A piece of news more than a month ago lifted my spirits immensely. As CBS' All Access prepares to go into production on the sixth live-action* Star Trek TV Series, showrunner Bryan Fuller is assembling his team. While Fuller is the mind behind many recent TV triumphs, including Pushing Daisies and most-especially Hannibal, he made his bones in the Final Frontier during the famine years towards the end of Star Trek: Voyager. Mild concern, I'm sure, but Fuller completely nullified any concerns I had when he made the best hire since Jimmy Smits appointed Alan Alda his Secretary of State**.
He hired Nicholas Meyer as a writer and consulting producer.
This is like Johnny Carson hosting The Tonight Show again, or Michael Jordan finding the fountain of youth just in time to re-sign with the Bulls, or even Michael Keaton playing Batman just one more time. This is an absolute master of a particular field returning to contribute once again. I couldn't be more excited for this new series.
I know. You're asking, "Who?"
For shame. Nicholas Meyer wroter and directed The Wrath of Khan (1982)*** and The Undiscovered Country (1991). He also co-wrote The Voyage Home (1986). In essence, when people say the even-numbered Star Trek movies are the good ones, he is the constant factor.
His influence goes beyond those three films for which he may be most likely be known. Many moments from modern blockbusters are stolen directly from Khan. In The Dark Knight Rises (2012), when Commissioner Gordon quotes from A Tale of Two Cities at Bruce Wayne's graveside, I can't help but think of Kirk speaking similarly as he watches the Genesis Planet form beyond. When, in Batman v Superman (2016****) the funeral of (REDACTED) is filled with the sound of Bagpipes belting out "Amazing Grace," maybe that's just a thing that people do at funeral,s but I can't help but think of Scotty in a kilt and photon torpedo caskets. At the end of X2 (2003), as we are exposed to just hint that the recently departed may not be permanently gone, just as the opening narration is echoed by the deceased, I would bet anything I have that Bryan Singer was thinking of Nicholas Meyer's masterwork. Had Singer been given the chance to follow up his Superman Returns (2006), he would tell anyone who would listen that his first order of business was to, quote, "get all Wrath of Khan on it." Meyer is everywhere, even if hasn't directed a film since Vendetta (1999) for HBO.
All too often, the imitators in Meyer's wake are just, to borrow a line from Star Trek IV that he didn't write, mimicking the sounds, but not the language. When the sequel needs a big bad from the past, or the current political climate is a thin inspiration for the action, or even when a beloved character is only mostly dead as the final credits roll, I can't help but think some people are just trying to imitate what happened before*****. Don't even get me started on Star Trek Into Darkness.
But there are several less-remembered works from the maestro that you should check out:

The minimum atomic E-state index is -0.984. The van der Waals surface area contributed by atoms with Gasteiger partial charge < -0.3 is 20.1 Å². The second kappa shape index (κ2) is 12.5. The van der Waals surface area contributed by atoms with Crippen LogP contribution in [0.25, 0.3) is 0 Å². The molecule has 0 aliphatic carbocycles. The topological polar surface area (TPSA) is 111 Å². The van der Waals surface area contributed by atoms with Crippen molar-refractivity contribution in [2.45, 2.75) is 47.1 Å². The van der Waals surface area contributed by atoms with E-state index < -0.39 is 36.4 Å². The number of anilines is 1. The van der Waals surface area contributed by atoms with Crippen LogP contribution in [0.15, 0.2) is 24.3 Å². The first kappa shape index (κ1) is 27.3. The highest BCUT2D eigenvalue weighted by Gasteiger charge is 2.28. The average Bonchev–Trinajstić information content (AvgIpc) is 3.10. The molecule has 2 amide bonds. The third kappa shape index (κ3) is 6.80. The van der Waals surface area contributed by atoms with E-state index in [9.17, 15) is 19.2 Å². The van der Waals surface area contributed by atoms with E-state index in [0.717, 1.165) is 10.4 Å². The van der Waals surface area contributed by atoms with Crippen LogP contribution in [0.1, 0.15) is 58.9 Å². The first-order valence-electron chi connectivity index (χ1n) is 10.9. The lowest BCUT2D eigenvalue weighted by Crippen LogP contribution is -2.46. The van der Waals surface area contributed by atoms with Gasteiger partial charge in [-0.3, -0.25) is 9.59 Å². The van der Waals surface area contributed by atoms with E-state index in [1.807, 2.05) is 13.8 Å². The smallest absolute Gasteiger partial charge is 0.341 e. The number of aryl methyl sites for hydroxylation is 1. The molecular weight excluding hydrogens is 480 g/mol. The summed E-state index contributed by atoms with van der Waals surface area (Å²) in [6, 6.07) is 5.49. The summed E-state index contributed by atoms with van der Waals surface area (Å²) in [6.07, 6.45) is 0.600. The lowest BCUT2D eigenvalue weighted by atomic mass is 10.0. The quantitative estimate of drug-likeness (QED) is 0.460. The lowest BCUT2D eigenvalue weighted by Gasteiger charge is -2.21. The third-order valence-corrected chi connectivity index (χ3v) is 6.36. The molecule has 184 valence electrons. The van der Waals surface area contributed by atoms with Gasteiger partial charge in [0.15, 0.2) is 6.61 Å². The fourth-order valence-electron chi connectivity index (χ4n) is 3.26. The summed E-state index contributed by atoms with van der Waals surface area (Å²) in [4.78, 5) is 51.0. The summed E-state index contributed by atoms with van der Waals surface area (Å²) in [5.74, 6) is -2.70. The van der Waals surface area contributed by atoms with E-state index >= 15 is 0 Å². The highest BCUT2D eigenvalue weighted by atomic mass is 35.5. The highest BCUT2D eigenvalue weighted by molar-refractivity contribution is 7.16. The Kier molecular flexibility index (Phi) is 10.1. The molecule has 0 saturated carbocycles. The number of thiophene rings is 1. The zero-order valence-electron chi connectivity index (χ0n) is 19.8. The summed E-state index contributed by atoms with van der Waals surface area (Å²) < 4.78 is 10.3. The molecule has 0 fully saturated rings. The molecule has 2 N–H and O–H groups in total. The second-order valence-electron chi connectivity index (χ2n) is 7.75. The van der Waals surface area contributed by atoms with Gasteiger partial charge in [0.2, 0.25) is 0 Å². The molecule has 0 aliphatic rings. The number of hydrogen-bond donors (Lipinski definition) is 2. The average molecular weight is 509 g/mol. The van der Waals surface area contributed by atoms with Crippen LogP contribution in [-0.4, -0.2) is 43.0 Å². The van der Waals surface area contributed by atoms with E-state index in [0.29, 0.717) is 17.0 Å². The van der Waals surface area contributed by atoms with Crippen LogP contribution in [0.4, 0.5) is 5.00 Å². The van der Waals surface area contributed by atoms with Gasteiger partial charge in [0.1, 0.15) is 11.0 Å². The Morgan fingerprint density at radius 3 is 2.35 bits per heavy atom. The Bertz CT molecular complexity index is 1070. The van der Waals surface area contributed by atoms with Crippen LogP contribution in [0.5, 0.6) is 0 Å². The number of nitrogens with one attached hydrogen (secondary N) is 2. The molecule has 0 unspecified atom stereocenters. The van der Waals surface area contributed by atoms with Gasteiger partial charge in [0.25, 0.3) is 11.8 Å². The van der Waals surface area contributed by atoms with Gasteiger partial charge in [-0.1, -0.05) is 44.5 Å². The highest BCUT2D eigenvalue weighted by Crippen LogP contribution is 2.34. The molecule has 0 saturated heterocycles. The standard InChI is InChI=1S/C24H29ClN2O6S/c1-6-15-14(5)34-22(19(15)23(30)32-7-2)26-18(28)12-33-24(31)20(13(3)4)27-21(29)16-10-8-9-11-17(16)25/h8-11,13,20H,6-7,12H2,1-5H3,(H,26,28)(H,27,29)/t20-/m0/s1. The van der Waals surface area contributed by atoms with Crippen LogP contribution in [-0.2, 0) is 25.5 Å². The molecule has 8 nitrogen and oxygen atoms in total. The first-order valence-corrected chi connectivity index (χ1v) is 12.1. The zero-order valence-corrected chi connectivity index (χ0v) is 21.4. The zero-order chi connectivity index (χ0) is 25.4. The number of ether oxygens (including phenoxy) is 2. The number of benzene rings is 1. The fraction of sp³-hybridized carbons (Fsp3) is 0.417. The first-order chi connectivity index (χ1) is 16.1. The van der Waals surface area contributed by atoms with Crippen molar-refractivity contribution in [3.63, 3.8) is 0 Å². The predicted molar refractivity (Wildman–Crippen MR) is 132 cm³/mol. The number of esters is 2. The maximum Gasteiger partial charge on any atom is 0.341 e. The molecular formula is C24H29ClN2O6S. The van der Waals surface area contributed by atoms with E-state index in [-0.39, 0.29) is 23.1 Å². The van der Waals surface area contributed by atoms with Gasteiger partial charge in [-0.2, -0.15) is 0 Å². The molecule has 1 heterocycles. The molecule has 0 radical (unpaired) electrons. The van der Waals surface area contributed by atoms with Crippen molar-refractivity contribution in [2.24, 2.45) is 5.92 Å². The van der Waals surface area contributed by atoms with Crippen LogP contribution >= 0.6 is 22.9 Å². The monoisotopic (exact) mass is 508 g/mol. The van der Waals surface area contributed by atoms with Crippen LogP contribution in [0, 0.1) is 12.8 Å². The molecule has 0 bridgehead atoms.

The Seven-Per-Cent Solution (1976)
Sherlock Holmes meets Sigmund Freud. Correction, Sherlock Holmes desperately needs the help of Sigmund Freud. If the popular conception of Holmes is as a deeply troubled, it entered the popular zeitgeist by way of Meyer's typewriter.
The novel that first brought Meyer notoriety made a terrific film starring Nicol Williamson and Robert Duvall. I'd write more about it, but it’s a deeply fun story with a lot of surprises. You should go watch it now. The Seven-Per-Cent Solution also received a recent graphic novel adaptation, which is definitely worth a look.
Time After Time (1979)
H.G. Wells chases Jack the Ripper through time. Not enough of an argument for Meyer's directorial debut? Malcom McDowell plays against type, making the author of War of the Worlds into a sprightly nerd for the ages. Anything else you need? David Warner is in it. If that's enough for Teenage Mutant Ninja Turtles II: The Secret of the Ooze, then it should be enough for you too.
Tom Hanks is a complete, unrepentant asshole. It's a rare thing, but also a glory to behold in this movie, bridging the gap between Meyer's Trek gigs. In an age when it was thought Tom Hanks and John Candy were thought of as a new Hope and Crosby, Meyer produced his most obviously commercial film outside of the Star Trek milieu. Despite all of this, it also manages to be one of both Hanks' and Meyer's strangest movies, somehow managing to mix The Bridge on the River Kwai and a Marx Brothers movie. It also sports a score by James Horner in his bombastic prime, and that is something that will be in tragically short supply from here on.
I could go on and on about his work, but that would take away time from your own discovery of his work. He is far and beyond the number one influence on my work. Who's the bedrock of your output? Let me know in the comments.
*Yeah, there's an animated series. It's on Netflix. All of the original series cast (save Chekov) are back from the proceedings. It isn't the worst thing in the world.
**That's an entirely different blog entry, one I'm sure I'll get to soon enough. In the mean time, kids, ask your parents.
***The screenplay for Khan is credited to Jack B. Sowards, but every source who would be in a position to know indicated that Meyer took the disparate parts from the development of the first sequel (a large share of which were from the Sowards draft) and over twelve days gave them life in a new draft where the film finally took shape.
****Man, the conventions of writing about film seem silly sometimes, don’t they?
*****Myself included. At its core, Orson Welles of Mars is a Nicholas Meyer mixtape. My only hope is that I understand the language and the sounds more than most. Small ambitions get more work done, if you ask me.